In 1795, the Georgia legislature passed an act allowing the sale of large holdings in the Yazoo River country for $250,000 to four land companies, following the widespread bribery of most of the legislators. This land comprised most of present day Mississippi and Alabama.

The four companies, the Georgia, Mississippi, Upper Mississippi, and Tennessee companies, were betting that the treaty signed by Spain that year, accepting the current borders of Florida, would enhance the value of the land, making their bribery efforts worthwhile, and removing the threat of Spanish claims on the land.

They immediately began dividing the area into parcels and selling the lots. Within a year the corruption of the deal was discovered by investigators, and a newly elected legislature rescinded the act in 1796. The state then offered to refund the purchase price to the four companies, but the investors, lured by the newly increased value of the land, rejected payment, and pushed their claims.

In 1802, Georgia made a deal with the government of the United States, ceding all control of the land west of the Chattahoochee River to the federal government in return for $1,250,000. As part of the terms of this deal, the claimants remaining from the Yazoo deal were to receive either 5,000,000 acres of land, or the money received from the sale of this land. The claimants rejected this offer as well.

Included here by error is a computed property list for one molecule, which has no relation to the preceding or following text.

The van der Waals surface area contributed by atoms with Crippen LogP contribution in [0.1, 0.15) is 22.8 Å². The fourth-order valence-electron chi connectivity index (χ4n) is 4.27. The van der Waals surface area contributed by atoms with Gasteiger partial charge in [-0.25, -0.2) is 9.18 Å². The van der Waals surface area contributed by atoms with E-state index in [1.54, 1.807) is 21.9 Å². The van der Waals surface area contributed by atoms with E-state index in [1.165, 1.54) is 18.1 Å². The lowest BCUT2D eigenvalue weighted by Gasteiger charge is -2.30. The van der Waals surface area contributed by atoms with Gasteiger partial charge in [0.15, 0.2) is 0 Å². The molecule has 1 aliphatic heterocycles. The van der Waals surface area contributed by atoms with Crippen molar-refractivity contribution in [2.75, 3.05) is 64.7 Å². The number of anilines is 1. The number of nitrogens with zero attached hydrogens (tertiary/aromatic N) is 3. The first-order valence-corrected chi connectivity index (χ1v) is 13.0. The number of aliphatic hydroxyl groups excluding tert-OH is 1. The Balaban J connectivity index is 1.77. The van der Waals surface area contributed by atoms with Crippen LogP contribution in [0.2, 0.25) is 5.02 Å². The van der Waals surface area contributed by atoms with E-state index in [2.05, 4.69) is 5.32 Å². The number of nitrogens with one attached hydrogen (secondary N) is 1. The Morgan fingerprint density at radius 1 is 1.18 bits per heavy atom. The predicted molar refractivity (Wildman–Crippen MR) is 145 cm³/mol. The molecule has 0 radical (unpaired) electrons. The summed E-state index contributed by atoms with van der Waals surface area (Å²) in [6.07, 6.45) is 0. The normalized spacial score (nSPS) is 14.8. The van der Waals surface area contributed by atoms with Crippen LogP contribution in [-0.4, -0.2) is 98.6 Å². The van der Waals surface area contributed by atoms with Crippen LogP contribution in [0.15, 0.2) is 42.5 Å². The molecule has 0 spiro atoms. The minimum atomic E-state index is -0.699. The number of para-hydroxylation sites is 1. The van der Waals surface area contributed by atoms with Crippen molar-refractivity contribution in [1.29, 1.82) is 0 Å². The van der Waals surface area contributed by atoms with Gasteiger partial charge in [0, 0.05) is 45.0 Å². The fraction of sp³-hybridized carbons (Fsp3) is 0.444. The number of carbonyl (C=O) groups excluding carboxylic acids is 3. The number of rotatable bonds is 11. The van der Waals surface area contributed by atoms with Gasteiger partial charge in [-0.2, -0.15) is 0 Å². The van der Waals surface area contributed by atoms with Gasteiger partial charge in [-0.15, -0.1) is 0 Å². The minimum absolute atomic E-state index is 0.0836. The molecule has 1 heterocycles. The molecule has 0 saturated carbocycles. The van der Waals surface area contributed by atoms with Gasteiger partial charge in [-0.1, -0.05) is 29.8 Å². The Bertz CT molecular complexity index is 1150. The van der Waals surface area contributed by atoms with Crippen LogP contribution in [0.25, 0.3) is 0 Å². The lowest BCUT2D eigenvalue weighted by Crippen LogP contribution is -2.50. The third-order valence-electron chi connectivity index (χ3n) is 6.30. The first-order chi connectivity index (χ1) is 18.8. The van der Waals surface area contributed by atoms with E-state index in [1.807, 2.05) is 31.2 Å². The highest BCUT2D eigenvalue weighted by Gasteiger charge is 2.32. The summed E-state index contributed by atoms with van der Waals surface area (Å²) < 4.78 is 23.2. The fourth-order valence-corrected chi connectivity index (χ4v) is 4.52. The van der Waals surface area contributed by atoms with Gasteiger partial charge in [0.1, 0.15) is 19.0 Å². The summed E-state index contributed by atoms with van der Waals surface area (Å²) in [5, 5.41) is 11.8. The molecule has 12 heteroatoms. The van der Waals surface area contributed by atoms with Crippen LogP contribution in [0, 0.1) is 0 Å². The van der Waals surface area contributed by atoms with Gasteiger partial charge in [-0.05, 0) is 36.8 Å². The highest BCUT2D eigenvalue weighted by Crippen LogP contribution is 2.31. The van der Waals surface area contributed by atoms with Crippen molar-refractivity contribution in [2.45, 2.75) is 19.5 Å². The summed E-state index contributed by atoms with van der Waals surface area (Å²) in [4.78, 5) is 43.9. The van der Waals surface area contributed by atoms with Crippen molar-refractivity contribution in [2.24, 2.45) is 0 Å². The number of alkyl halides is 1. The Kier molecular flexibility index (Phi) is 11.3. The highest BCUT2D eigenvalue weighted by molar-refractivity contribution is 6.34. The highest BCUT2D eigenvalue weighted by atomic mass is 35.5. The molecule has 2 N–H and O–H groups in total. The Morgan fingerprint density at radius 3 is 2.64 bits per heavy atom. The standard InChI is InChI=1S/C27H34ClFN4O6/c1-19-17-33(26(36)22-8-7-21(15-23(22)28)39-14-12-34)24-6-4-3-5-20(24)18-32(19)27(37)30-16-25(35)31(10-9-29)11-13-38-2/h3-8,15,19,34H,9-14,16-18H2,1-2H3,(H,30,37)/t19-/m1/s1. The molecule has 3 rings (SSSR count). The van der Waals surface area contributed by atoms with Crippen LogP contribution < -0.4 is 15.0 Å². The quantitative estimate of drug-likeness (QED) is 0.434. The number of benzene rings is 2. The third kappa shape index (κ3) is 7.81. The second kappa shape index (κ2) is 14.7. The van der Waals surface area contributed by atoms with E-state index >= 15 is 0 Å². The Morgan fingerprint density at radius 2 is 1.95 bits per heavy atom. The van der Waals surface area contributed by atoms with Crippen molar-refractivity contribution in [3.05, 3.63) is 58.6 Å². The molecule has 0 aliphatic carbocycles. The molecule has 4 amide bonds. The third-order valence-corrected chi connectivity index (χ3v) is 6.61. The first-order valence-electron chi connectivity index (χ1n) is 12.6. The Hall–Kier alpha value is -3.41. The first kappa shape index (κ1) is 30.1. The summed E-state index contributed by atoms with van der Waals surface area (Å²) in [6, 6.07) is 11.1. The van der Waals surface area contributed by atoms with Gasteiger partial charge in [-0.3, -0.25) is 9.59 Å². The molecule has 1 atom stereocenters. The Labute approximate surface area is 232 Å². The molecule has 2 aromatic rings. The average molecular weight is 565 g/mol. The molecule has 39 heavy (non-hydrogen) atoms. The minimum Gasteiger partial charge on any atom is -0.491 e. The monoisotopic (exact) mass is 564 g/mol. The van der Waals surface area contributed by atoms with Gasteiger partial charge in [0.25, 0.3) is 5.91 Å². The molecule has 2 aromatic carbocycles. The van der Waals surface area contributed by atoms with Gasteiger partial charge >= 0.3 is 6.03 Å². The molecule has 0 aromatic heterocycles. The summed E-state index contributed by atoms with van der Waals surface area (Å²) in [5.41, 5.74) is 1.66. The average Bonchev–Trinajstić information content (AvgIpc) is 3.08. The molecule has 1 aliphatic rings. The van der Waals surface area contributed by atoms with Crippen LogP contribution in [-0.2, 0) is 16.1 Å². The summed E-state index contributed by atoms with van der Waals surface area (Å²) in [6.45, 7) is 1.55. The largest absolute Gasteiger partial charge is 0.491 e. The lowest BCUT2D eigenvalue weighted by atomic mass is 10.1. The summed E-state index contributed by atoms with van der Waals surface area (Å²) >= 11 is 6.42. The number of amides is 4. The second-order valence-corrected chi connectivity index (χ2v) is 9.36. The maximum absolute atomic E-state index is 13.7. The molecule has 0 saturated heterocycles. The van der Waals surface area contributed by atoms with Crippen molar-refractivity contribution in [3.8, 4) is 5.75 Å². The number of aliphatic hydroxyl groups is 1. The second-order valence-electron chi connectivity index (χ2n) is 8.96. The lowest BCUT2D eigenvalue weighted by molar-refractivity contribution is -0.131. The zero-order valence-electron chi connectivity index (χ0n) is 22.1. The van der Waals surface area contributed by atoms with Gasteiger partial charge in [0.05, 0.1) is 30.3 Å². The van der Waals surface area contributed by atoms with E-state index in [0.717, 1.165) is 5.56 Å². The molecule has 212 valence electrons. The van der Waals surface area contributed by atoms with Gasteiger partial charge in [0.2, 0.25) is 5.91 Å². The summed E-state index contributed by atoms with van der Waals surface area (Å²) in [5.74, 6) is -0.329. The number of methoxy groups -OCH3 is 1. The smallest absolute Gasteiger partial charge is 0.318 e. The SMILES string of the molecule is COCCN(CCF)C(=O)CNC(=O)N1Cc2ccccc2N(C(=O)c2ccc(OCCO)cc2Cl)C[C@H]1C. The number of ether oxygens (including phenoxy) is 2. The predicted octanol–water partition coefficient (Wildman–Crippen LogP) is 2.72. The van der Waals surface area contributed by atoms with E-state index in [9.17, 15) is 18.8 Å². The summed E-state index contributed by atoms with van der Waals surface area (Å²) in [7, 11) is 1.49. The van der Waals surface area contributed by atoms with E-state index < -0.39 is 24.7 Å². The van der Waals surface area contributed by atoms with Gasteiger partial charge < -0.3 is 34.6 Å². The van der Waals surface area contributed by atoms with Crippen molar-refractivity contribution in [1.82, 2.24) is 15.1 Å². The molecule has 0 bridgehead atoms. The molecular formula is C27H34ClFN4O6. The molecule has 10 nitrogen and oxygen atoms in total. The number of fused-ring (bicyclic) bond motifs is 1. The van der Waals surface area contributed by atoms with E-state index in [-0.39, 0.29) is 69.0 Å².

By now the Yazoo fraud was starting to become a thorn in the side of national political figures, and Congress obstinately denied any relief to the speculators.

In 1810, the U.S. Supreme Court, in Fletcher v. Peck, held that all claims were valid, as the Yazoo act of 1795 constituted a binding contract on the state of Georgia regardless of the corruption involved. This was the first court decision to declare a state legislative act unconstitutional. Stuck between a rock and a hard place, Congress was forced to negotiate, and the speculators were eventually awarded $4,000,000. Quite a profit.